Philosophy Dictionary of Arguments

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Completeness, philosophy: A) Systems are complete, if all valid statements are provable. B) The question of the completeness of a description is always concerned with specific purposes of this description within the framework of a theory which applies to the described objects. It is a peculiarity in the case of particle physics that the complete description of elementary particles does not allow the differentiation of other particles of the same type. See also incompleteness, determinateness, determination, distinction, indistinguishability.

Annotation: The above characterizations of concepts are neither definitions nor exhausting presentations of problems related to them. Instead, they are intended to give a short introduction to the contributions below. – Lexicon of Arguments.

Author Item Summary Meta data
I 134
Completeness/Bigelow/Pargetter: occurs when our explicit semantics guarantees all and only the extroverted asserted theorems. That is, our semantics does not read anything into our language, which is not already there.
Definition "extroverted axiomatics"/Terminology/Bigelow/Pargetter: an axiomatics that is developed in an already existing language.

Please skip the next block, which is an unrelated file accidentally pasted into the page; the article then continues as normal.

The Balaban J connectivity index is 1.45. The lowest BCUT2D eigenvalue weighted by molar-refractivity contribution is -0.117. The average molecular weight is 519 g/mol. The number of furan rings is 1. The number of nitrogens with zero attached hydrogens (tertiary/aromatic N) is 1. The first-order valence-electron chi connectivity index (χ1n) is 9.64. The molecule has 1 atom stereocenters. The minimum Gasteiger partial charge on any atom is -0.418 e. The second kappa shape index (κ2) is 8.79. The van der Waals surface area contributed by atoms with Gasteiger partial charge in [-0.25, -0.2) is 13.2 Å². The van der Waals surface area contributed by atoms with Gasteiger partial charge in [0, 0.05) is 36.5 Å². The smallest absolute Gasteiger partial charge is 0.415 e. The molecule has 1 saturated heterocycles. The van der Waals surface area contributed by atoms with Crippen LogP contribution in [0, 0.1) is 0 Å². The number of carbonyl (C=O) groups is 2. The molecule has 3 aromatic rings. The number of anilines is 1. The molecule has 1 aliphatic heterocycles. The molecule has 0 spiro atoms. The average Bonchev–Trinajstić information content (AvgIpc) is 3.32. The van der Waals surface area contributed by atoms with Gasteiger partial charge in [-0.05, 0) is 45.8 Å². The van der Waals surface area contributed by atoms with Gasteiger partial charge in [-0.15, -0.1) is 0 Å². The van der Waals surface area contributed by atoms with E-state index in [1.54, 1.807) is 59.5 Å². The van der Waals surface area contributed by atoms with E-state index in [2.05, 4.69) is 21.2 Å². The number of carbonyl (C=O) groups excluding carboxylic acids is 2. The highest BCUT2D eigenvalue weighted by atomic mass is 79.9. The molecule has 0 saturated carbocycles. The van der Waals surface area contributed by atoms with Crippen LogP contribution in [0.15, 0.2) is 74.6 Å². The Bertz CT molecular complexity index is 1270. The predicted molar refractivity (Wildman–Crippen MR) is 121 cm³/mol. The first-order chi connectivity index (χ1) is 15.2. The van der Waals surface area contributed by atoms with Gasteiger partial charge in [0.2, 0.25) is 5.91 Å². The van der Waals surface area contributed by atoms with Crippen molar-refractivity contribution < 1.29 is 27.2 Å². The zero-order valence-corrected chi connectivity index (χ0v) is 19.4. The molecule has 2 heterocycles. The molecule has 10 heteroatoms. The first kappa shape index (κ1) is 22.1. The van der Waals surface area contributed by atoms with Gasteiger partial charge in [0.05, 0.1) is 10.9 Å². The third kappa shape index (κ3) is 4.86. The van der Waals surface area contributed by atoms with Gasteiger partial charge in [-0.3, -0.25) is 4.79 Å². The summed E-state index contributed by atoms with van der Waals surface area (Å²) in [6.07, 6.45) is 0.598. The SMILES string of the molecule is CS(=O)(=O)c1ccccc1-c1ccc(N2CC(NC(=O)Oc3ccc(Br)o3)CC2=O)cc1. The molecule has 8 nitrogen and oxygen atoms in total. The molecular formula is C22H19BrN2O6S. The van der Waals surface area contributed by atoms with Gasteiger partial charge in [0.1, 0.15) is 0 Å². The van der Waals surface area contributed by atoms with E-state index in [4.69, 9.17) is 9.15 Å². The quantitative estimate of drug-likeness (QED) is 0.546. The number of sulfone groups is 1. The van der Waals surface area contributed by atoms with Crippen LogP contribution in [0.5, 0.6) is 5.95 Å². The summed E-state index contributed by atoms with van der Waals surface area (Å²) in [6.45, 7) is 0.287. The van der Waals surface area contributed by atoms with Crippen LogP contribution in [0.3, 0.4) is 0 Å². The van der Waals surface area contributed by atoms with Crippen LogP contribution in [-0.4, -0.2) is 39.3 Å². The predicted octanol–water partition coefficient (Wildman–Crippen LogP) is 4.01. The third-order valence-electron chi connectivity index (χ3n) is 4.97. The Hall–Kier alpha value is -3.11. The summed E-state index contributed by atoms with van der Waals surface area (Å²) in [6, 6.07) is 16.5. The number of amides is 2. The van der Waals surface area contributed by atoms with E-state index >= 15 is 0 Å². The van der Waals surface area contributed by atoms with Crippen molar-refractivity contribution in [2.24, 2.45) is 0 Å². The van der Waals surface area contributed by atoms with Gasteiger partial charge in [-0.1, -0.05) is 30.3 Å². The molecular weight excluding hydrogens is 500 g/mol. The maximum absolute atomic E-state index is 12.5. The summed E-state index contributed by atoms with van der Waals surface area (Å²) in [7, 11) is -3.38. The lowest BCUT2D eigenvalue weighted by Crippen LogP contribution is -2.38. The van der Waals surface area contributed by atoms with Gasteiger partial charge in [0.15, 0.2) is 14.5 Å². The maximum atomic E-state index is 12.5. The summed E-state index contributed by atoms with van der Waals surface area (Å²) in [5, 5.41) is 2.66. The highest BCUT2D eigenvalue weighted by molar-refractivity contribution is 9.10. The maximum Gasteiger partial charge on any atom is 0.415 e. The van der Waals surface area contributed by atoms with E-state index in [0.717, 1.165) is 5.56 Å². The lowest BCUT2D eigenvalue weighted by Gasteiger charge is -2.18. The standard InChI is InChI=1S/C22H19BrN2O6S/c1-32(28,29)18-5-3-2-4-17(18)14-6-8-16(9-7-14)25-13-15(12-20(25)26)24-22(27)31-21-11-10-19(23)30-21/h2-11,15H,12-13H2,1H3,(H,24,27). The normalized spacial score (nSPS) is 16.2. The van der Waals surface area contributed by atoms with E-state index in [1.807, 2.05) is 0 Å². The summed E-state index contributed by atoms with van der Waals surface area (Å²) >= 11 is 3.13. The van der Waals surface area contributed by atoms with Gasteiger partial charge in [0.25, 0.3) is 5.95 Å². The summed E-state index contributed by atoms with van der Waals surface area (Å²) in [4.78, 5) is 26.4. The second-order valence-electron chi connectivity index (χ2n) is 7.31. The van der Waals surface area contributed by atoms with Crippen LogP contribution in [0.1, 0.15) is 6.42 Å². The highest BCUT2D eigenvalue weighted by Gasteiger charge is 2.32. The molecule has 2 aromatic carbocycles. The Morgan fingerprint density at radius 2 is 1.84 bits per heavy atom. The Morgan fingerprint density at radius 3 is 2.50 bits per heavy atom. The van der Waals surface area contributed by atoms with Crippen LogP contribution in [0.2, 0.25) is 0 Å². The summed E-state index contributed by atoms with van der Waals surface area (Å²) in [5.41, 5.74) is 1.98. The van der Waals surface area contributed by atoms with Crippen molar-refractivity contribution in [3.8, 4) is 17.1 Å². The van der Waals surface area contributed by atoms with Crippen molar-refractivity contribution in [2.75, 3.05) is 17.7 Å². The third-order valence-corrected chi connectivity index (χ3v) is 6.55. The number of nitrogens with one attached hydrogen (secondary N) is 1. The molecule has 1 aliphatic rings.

I 135
Completeness/correspondence theory/Bigelow/Pargetter: the existence of completeness proofs provides a kind of correspondence theory.
Completeness: for us, we can show that all the propositions that are true to our semantics in all possible worlds can be derived.
I 137
Definition completeness theorem/Bigelow/Pargetter: is a theorem that proves that if a proposition in a certain semantics is assuredly true, this proposition can be proved as a theorem. How can we prove this? How can we prove that each such proposition is a theorem?
Solution: we prove the contraposition of the theorem: Instead:
If a is assuredly true in semantics, a is a theorem.
We prove:
If a is not a theorem, it is not assuredly true in semantics.
We prove this by finding an interpretation according to which it is false.

Explanation of symbols: Roman numerals indicate the source, arabic numerals indicate the page number. The corresponding books are indicated on the right hand side. ((s)…): Comment by the sender of the contribution.
The note [Author1]Vs[Author2] or [Author]Vs[term] is an addition from the Dictionary of Arguments. If a German edition is specified, the page numbers refer to this edition.

Big I
J. Bigelow, R. Pargetter
Science and Necessity Cambridge 1990

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Ed. Martin Schulz, access date 2020-06-06
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